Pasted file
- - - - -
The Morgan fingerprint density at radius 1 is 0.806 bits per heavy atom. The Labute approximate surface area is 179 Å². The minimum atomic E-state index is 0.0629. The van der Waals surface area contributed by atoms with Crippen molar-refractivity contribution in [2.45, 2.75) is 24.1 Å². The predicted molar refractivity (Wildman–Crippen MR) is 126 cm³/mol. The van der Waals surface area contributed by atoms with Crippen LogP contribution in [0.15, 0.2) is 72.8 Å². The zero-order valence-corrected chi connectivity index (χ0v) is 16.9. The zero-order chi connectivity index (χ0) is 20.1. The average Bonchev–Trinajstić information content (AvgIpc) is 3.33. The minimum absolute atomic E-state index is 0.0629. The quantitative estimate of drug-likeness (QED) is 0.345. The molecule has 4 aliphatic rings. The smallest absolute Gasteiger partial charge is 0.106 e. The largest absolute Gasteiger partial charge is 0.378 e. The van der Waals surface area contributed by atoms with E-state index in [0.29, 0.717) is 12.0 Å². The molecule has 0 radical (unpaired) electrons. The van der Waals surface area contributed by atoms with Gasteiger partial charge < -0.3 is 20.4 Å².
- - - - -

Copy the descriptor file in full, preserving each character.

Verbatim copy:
The Morgan fingerprint density at radius 1 is 0.806 bits per heavy atom. The Labute approximate surface area is 179 Å². The minimum atomic E-state index is 0.0629. The van der Waals surface area contributed by atoms with Crippen molar-refractivity contribution in [2.45, 2.75) is 24.1 Å². The predicted molar refractivity (Wildman–Crippen MR) is 126 cm³/mol. The van der Waals surface area contributed by atoms with Crippen LogP contribution in [0.15, 0.2) is 72.8 Å². The zero-order valence-corrected chi connectivity index (χ0v) is 16.9. The zero-order chi connectivity index (χ0) is 20.1. The average Bonchev–Trinajstić information content (AvgIpc) is 3.33. The minimum absolute atomic E-state index is 0.0629. The quantitative estimate of drug-likeness (QED) is 0.345. The molecule has 4 aliphatic rings. The smallest absolute Gasteiger partial charge is 0.106 e. The largest absolute Gasteiger partial charge is 0.378 e. The van der Waals surface area contributed by atoms with E-state index in [0.29, 0.717) is 12.0 Å². The molecule has 0 radical (unpaired) electrons. The van der Waals surface area contributed by atoms with Gasteiger partial charge < -0.3 is 20.4 Å².